Why inflation matters
Inflation is the measure of how much the prices of goods and services have gone up over time. It reflects how quickly cash becomes less valuable. One of the basic aims of investing is to grow the value of your money against inflation which is often defined as a ‘real return’. For example, if inflation goes up 2% and your investment portfolio goes up by 5%, the real return would be 3%.
The Bank of England announced they expect the annual rate of inflation to stay around 5% each month until April 2022, when the next rise in the energy price cap could lead to another jump. The current annual rate of inflation is 5.1% in the UK and across the pond, the US have hit a 31-year high of 6.2%. This could have serious implications for the purchasing power of your money.
Chart showing the annual rate of inflation in the UK
Scroll across to see the full chart.
Source: Office for National Statistics, 15 December 2021.
Why the inflation spike?
Covid shocks and supply chain issues are the main drivers behind the inflation spike. We’ve also seen skyrocketing gas prices alongside the continual ramp up in demand for semiconductors and technology as people continue to work from home.
Governments and central banks have done a lot to support struggling economies and we’re now seeing the hangover effects. However, the end of the furlough scheme in the UK and hints that the Federal Reserve might end its pandemic-era stimulus sooner than expected shows the support is slowly being tapered out of the economy.
Transitory inflation or ‘here to stay’ inflation?
The word ‘transitory’ has risen in popularity across the news with Google searches for the word doubling in the last year.
Chart showing Google searches for the word transitory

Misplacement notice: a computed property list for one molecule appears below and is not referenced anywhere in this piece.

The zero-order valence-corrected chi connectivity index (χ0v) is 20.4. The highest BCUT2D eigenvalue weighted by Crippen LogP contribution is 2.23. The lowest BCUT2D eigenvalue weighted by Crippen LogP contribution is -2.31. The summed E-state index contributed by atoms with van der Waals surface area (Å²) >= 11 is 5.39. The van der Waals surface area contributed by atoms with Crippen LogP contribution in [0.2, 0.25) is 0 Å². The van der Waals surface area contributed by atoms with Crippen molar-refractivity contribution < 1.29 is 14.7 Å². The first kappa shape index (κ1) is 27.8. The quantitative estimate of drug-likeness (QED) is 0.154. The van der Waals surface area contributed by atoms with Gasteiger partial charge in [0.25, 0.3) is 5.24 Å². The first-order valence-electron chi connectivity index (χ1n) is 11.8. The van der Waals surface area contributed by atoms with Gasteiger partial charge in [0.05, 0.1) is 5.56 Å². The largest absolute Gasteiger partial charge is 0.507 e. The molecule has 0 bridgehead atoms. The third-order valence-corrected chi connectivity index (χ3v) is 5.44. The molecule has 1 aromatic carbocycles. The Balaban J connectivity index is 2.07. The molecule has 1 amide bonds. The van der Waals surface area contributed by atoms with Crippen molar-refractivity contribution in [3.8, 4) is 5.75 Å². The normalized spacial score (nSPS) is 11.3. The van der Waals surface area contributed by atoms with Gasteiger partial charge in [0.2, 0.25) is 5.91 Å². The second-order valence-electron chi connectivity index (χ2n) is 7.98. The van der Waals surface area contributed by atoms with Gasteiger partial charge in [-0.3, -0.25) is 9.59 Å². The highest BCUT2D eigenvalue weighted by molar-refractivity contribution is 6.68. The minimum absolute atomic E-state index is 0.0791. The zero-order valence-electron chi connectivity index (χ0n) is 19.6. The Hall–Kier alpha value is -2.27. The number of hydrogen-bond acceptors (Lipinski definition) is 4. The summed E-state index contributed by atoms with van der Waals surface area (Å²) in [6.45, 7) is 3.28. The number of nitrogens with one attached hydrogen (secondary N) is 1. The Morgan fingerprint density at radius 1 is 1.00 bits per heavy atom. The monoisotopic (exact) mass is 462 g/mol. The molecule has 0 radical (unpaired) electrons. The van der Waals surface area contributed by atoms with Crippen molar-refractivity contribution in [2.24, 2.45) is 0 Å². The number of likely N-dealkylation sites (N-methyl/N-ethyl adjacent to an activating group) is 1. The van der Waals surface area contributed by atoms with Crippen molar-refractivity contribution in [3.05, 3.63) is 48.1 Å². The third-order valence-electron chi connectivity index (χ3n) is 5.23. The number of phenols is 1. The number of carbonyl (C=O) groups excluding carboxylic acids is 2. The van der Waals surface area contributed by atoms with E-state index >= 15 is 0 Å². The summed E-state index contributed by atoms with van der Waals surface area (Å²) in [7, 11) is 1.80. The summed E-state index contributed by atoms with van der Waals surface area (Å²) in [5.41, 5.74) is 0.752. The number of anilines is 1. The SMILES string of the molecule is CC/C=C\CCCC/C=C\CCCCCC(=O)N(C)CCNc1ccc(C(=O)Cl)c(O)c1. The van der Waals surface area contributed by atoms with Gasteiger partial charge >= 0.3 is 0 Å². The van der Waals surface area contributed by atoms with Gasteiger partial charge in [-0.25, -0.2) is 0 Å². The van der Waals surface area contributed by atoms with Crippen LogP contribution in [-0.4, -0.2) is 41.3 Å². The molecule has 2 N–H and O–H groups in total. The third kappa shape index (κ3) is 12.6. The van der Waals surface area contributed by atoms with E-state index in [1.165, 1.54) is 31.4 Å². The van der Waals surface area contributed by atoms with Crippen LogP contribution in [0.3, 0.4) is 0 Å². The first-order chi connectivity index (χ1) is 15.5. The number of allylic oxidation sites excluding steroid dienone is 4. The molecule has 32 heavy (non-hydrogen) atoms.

Scroll across to see the full chart.
Source: Google Trends.
Transitory inflation is the view that a period of high inflation will be short, but not sweet. Some think the current spikes are temporary in nature, and they’ll return back to the target rate of 2% in the UK. In the US, however, the target is slightly different. The Federal Reserve targets an average inflation rate of 2% over time, giving it more flexibility in achieving its aim.
It’s important for investors to keep an eye on inflation rates both here in the UK and overseas, as rising prices can add uncertainty about the outlook for the economy and the companies you invest in.
Investing to combat inflation
One option to tackle inflation is to track a benchmark of inflation-linked bonds. Inflation-linked bonds are tied to the costs of consumer goods as measured by an inflation index like the consumer price index (CPI) or retail price index (RPI).
Passive, or tracker funds are convenient, low cost and simple to understand, generally investing in all the same holdings as a benchmark. It will aim to track its benchmark closely to deliver a similar return. Of course, this can work for and against you depending on the direction of the benchmark.
Inflation and interest rates are closely linked. As inflation rises, central banks often raise interest rates as a tool to dampen rising costs and cool the economy. This poses a risk to the price of inflation-linked investments if interest rates rise in the future.
Alternatively, investors could consider an active approach. Read our latest article on the topic.
If opting for a passive approach, one way investors can try to track inflation is by using funds. We’ve included two ideas that investors could use for exposure to an inflation-linked benchmark, but they’re not a personal recommendation to buy.
Investing in funds isn’t right for everyone. You’ll need to consider your own goals, attitude to risk and wider portfolio before making any investment decisions. Funds can fall as well as rise in value and you could get back less than you invest.
As always, we think a well-diversified portfolio – including a mix of investments types like shares and bonds across a range of geographies and investment styles – is a sensible long-term strategy for lots of investors.
This article isn’t personal advice. If you’re not sure if an investment is right for you, ask for financial advice. All investments and any income from them can fall as well as rise in value, so you could get back less than you invest.
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